Penn State Professor to Talk on How College Affects Students
(Posted November 16, 2006)
HUNTINGDON, Pa. -- Pat Terenzini, a Penn State professor and an expert on how the college experience affects students, will give a lecture at Juniata College centering on that topic, "Our Myopic Thinking About How to Improve Undergraduate Education" at 7:30 p.m., Monday, Nov. 20 in Alumni Hall in the Brumbaugh Academic Center on the Juniata campus.
The lecture is free and open to the public.
Terenzini will outline how colleges tend to focus on only a few factors when they try to enhance undergraduate learning. In his talk, Terenzini will address how colleges often underestimate the complexity of the different factors involved in undergraduate student learning. He will talk about how colleges can create programs and policies to enhance student learning and development.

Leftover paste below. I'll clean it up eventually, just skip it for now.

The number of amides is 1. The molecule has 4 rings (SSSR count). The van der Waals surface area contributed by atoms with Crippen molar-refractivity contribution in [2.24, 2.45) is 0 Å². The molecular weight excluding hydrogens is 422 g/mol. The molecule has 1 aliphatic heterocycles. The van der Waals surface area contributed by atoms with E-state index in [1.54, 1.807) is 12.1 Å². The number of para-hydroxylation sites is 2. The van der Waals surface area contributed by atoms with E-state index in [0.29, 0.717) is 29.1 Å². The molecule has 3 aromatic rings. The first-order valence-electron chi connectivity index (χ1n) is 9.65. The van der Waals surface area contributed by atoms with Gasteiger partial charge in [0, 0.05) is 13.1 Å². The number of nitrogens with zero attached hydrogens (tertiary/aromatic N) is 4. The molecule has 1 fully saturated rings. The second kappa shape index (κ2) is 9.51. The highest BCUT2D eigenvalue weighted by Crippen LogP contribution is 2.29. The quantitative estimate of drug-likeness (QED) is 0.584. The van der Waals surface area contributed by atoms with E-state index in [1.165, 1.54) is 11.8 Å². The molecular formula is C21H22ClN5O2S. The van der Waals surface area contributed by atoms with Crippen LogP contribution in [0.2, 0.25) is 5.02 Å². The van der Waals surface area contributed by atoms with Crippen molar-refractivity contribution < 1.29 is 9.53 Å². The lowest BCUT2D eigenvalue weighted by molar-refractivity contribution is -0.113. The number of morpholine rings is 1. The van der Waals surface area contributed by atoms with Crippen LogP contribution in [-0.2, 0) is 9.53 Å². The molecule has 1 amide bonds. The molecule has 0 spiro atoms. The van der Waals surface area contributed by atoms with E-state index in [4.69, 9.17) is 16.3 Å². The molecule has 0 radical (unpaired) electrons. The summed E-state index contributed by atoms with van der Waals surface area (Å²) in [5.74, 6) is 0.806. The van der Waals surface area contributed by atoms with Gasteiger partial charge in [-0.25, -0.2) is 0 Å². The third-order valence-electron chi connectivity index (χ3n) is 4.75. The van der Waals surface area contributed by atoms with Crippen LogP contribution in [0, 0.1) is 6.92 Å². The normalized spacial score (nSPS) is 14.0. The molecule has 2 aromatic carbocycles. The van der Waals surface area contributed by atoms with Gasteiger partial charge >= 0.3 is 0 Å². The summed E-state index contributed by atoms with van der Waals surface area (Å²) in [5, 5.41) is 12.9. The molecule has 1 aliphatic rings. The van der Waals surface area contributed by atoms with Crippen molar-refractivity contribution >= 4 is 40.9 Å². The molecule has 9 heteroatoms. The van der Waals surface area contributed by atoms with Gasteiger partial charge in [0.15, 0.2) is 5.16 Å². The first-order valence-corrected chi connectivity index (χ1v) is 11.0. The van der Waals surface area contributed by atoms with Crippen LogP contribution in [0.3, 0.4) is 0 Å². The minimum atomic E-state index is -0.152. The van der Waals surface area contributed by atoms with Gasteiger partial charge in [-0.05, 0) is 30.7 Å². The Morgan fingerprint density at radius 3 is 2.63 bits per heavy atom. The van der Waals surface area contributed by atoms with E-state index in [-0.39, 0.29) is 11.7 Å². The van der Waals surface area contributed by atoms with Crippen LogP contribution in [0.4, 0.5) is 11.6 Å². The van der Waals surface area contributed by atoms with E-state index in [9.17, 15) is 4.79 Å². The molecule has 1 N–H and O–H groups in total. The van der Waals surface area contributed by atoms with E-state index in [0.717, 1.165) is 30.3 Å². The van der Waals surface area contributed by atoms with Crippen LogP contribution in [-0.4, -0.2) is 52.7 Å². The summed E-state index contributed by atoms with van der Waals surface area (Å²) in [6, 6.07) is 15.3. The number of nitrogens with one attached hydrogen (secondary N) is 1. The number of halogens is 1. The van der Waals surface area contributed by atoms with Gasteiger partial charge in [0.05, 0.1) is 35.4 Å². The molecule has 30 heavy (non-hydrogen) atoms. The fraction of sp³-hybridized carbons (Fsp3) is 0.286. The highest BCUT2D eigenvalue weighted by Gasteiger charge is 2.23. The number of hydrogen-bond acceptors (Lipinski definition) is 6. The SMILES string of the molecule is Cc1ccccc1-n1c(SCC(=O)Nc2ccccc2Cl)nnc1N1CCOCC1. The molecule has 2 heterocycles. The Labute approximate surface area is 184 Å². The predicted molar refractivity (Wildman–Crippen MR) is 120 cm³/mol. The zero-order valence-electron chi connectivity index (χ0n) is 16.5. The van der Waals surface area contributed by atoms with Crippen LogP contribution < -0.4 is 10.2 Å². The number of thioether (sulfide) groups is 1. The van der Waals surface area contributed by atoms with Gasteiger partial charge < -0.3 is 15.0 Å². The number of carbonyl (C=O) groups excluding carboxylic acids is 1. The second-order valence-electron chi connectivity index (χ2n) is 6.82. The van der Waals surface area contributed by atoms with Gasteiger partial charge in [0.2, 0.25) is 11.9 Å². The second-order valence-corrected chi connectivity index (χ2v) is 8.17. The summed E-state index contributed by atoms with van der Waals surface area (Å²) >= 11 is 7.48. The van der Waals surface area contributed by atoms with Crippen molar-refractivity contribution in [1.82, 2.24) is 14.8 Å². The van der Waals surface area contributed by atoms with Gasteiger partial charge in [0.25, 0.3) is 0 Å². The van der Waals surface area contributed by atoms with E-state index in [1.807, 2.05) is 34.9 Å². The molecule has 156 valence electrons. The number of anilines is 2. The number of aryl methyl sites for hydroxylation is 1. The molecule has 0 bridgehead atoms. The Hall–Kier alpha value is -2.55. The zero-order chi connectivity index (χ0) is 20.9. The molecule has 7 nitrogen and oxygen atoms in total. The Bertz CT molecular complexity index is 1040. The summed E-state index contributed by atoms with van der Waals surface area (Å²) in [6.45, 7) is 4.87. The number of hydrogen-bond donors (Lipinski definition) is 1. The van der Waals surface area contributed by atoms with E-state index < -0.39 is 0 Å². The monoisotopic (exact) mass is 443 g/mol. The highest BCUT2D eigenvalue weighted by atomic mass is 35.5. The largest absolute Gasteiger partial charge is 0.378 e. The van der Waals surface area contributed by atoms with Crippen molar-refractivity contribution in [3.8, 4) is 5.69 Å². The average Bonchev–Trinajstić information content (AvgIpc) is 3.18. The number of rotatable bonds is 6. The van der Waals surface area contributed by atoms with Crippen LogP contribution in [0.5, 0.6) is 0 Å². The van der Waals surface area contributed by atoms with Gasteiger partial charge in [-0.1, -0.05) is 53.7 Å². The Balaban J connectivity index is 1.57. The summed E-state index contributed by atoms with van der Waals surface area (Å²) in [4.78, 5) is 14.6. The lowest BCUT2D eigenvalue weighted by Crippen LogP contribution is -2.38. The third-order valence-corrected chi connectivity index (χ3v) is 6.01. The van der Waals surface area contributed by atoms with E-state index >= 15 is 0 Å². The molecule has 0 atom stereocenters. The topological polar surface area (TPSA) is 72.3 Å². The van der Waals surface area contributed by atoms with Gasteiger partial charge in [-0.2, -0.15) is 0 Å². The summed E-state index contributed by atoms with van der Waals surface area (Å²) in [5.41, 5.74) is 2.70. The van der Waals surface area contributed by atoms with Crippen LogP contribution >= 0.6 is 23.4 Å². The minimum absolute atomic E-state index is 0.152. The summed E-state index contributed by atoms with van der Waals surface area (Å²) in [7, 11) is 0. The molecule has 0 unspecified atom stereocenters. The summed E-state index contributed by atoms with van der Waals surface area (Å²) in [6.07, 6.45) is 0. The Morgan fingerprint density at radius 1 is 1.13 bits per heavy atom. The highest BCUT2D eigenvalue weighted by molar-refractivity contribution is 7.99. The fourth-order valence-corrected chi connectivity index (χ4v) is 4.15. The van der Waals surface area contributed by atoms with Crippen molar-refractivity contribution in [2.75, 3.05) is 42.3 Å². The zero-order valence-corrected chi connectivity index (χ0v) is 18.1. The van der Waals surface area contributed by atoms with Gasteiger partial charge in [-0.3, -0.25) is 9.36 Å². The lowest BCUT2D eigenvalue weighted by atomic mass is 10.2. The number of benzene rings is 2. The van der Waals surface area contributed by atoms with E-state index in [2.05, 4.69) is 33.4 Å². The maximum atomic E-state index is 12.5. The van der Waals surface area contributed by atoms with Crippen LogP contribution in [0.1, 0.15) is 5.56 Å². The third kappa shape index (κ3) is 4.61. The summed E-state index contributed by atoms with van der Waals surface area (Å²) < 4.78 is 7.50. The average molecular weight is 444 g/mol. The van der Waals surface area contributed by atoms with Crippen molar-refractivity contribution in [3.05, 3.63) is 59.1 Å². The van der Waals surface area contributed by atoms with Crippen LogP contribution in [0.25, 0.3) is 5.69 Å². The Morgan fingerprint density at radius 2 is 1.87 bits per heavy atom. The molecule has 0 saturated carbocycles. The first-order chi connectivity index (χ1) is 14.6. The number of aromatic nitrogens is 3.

Terenzini, Distinguished Professor of Education and Senior Scientist in the Center for the Study of Higher Education at Penn State, is co-author of the two-volume study "How College Affects Students," which was reprinted in 2005. The book is a synthesis of more than three decades of research on the impacts of the college experience on students.
His research includes influential studies on the effects of college on student learning and development, persistence, and educational attainment. He also has published research on the college experience and outcomes for low-income and first-generation college students.
He is a former editor-in-chief of New Directions for Institutional Research and is associate editor of Higher Education: Handbook of Theory and Research. He also is an editorial board member of The Review for Higher Education and a consulting editor for Research in Higher Education.
He received Penn State's College of Education Career Achievement Award in 2006. He earned a bachelor's degree in English from Dartmouth College and went on to earn a master's degree in English education from Harvard University. He earned a doctoral degree in higher education from Syracuse University. He started his professional career at Syracuse, making professional stops at the State University of New York at Albany and at the University of Georgia before joining the Penn State faculty in 1990.
Contact April Feagley at firstname.lastname@example.org or (814) 641-3131 for more information.